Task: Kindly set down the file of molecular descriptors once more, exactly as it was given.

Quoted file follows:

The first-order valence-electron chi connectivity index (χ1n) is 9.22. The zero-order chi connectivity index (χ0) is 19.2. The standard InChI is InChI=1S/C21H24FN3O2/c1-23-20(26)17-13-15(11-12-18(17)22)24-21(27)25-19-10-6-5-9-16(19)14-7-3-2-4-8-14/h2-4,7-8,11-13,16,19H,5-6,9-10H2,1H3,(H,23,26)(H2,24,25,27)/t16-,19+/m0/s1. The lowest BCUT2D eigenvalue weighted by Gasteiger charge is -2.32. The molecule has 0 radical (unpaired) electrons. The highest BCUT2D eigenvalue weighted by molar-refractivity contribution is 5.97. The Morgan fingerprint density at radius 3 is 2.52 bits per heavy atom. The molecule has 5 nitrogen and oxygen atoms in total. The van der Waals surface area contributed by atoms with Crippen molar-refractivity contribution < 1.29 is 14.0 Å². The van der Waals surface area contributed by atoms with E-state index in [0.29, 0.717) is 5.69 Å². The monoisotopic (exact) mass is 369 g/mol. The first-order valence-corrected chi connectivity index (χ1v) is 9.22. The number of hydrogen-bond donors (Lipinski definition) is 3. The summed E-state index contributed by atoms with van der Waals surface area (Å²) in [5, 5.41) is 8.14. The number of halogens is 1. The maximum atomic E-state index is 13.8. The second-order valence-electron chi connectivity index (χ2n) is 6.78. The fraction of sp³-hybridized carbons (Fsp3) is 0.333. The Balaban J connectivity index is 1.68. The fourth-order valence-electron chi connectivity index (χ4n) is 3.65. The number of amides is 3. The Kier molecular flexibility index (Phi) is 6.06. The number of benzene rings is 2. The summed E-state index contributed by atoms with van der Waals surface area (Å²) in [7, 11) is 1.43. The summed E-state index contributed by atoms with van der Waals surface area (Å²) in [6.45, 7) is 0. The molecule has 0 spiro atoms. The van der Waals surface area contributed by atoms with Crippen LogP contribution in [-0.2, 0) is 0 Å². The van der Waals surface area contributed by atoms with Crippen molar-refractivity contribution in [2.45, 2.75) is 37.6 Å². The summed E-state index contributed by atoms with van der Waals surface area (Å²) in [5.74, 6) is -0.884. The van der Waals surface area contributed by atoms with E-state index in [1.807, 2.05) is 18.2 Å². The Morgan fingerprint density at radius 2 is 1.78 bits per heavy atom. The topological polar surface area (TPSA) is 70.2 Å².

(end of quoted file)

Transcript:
The first-order valence-electron chi connectivity index (χ1n) is 9.22. The zero-order chi connectivity index (χ0) is 19.2. The standard InChI is InChI=1S/C21H24FN3O2/c1-23-20(26)17-13-15(11-12-18(17)22)24-21(27)25-19-10-6-5-9-16(19)14-7-3-2-4-8-14/h2-4,7-8,11-13,16,19H,5-6,9-10H2,1H3,(H,23,26)(H2,24,25,27)/t16-,19+/m0/s1. The lowest BCUT2D eigenvalue weighted by Gasteiger charge is -2.32. The molecule has 0 radical (unpaired) electrons. The highest BCUT2D eigenvalue weighted by molar-refractivity contribution is 5.97. The Morgan fingerprint density at radius 3 is 2.52 bits per heavy atom. The molecule has 5 nitrogen and oxygen atoms in total. The van der Waals surface area contributed by atoms with Crippen molar-refractivity contribution < 1.29 is 14.0 Å². The van der Waals surface area contributed by atoms with E-state index in [0.29, 0.717) is 5.69 Å². The monoisotopic (exact) mass is 369 g/mol. The first-order valence-corrected chi connectivity index (χ1v) is 9.22. The number of hydrogen-bond donors (Lipinski definition) is 3. The summed E-state index contributed by atoms with van der Waals surface area (Å²) in [5, 5.41) is 8.14. The number of halogens is 1. The maximum atomic E-state index is 13.8. The second-order valence-electron chi connectivity index (χ2n) is 6.78. The fraction of sp³-hybridized carbons (Fsp3) is 0.333. The Balaban J connectivity index is 1.68. The fourth-order valence-electron chi connectivity index (χ4n) is 3.65. The number of amides is 3. The Kier molecular flexibility index (Phi) is 6.06. The number of benzene rings is 2. The summed E-state index contributed by atoms with van der Waals surface area (Å²) in [7, 11) is 1.43. The summed E-state index contributed by atoms with van der Waals surface area (Å²) in [6.45, 7) is 0. The molecule has 0 spiro atoms. The van der Waals surface area contributed by atoms with Crippen LogP contribution in [-0.2, 0) is 0 Å². The van der Waals surface area contributed by atoms with Crippen molar-refractivity contribution in [2.45, 2.75) is 37.6 Å². The summed E-state index contributed by atoms with van der Waals surface area (Å²) in [5.74, 6) is -0.884. The van der Waals surface area contributed by atoms with E-state index in [1.807, 2.05) is 18.2 Å². The Morgan fingerprint density at radius 2 is 1.78 bits per heavy atom. The topological polar surface area (TPSA) is 70.2 Å².